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HIPAA Compliance, Hosted VoIP, and Benefits for Healthcare Organizations

by OnSIP

Learn about the intersection of HIPAA compliance, hosted VoIP phone services, and how healthcare organizations can utilize VoIP features.

What Is HIPAA?

If you work in a pharmacy, health insurance company, hospital, or other medical practice, you know about HIPAA. The Health Insurance Portability and Accountability Act of 1996 obligates healthcare providers and business associates (those who work in and around healthcare environments, like IT administrators) to safeguard the privacy and integrity of the personal health information, or PHI, of patients.

The HIPAA statute is made up of a variety of rules that provide national standards in protecting and securing patients’ PHI and other identifiable health-related data.

Does HIPAA Compliance Apply to Hosted VoIP and Other Cloud-Based Phone Systems?

It can, yes. For example, call recordings between doctors and patients can discuss a patient’s health details. Voicemails left by patients at the doctor’s office can have specific details regarding medical procedures. And faxes to a pharmacy can have a patient’s name and birthdate connected to specific prescription medications. That’s why it’s important to properly secure voicemails, SMS messages, and other phone call related recordings if you work in a doctor’s office, dental practice, or other medical-related field.

Why Does Your Medical Organization Have to Comply With HIPAA?

The HIPAA statute defines a variety of procedures for when breaches of PHI occur. And besides law-defined penalties for non-compliance, there are also reputational repercussions to your organization that must be considered.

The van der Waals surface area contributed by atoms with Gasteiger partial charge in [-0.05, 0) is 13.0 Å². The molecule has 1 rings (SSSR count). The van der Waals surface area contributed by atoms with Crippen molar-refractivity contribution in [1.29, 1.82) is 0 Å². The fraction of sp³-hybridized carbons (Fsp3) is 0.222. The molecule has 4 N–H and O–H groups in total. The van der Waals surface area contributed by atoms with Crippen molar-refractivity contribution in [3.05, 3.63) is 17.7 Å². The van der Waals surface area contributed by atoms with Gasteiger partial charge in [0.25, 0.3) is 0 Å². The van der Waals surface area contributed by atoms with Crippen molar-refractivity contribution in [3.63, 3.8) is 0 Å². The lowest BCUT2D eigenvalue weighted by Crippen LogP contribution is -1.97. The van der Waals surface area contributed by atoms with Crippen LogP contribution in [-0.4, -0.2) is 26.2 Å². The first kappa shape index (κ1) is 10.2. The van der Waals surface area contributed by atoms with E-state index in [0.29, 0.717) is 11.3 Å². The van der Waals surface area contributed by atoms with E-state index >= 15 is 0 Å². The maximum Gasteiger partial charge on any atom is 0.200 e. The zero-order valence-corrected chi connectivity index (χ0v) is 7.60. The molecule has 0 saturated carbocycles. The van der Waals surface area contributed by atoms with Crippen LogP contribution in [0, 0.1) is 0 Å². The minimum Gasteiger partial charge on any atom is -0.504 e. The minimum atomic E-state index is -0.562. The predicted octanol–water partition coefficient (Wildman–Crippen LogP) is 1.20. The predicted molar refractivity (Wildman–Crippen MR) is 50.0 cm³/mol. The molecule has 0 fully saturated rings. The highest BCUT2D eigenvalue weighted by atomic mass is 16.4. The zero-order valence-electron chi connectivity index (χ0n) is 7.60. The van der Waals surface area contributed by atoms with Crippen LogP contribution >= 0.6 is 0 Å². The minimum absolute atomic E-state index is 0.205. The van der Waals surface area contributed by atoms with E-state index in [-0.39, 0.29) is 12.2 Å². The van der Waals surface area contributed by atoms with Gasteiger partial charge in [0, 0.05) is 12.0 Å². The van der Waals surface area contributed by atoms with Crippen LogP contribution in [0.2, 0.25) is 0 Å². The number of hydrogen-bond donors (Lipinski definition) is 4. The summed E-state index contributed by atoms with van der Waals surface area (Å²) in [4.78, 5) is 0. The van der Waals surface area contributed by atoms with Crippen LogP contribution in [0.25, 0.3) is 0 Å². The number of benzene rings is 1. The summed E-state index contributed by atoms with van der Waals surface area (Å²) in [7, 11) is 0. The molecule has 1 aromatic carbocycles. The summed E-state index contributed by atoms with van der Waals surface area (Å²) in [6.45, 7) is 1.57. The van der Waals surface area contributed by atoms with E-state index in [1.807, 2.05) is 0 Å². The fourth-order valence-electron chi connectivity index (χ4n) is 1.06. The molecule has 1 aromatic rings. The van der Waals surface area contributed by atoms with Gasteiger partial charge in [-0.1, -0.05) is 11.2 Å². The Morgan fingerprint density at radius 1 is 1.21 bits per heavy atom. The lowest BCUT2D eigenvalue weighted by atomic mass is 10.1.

Pharmacist talking on mobile phone about prescriptions using HIPAA compliant softphone application

How Can a Healthcare Practice Benefit from Using a VoIP Service?

1. Share phone numbers, recordings, menus, and more across multiple locations.

Cloud communications can bring multiple sites under one shared administrative account. This not only saves money previously spent on individual phone lines, but also lets users dial any phone as an in-network extension, with call handling functions such as hold and transfer.

2. Pool personnel across multiple locations to reduce calls on hold and provide foreign language assistance.

With system-wide call queuing, multi-site practices or insurance companies can pool office staff in every location to answer all incoming calls to a main number, reducing patient wait times. Organizations can also leverage, for example, the Spanish-speaking staffer in one location to handle Spanish-speaking callers to all other sites.

3. Make and receive calls with professional caller ID from any phone or location.

Many cloud phone system providers offer softphone applications that run on a computer or smartphone. These apps allow users to access the phone system remotely, so doctors can answer work calls and view inbound caller ID information, no matter where they are. They can also easily transfer calls to colleagues. When they need to make a work call, their outbound caller ID will display the office phone number, a favorite feature for on-call staff who may be away from the practice and carry only their personal phone.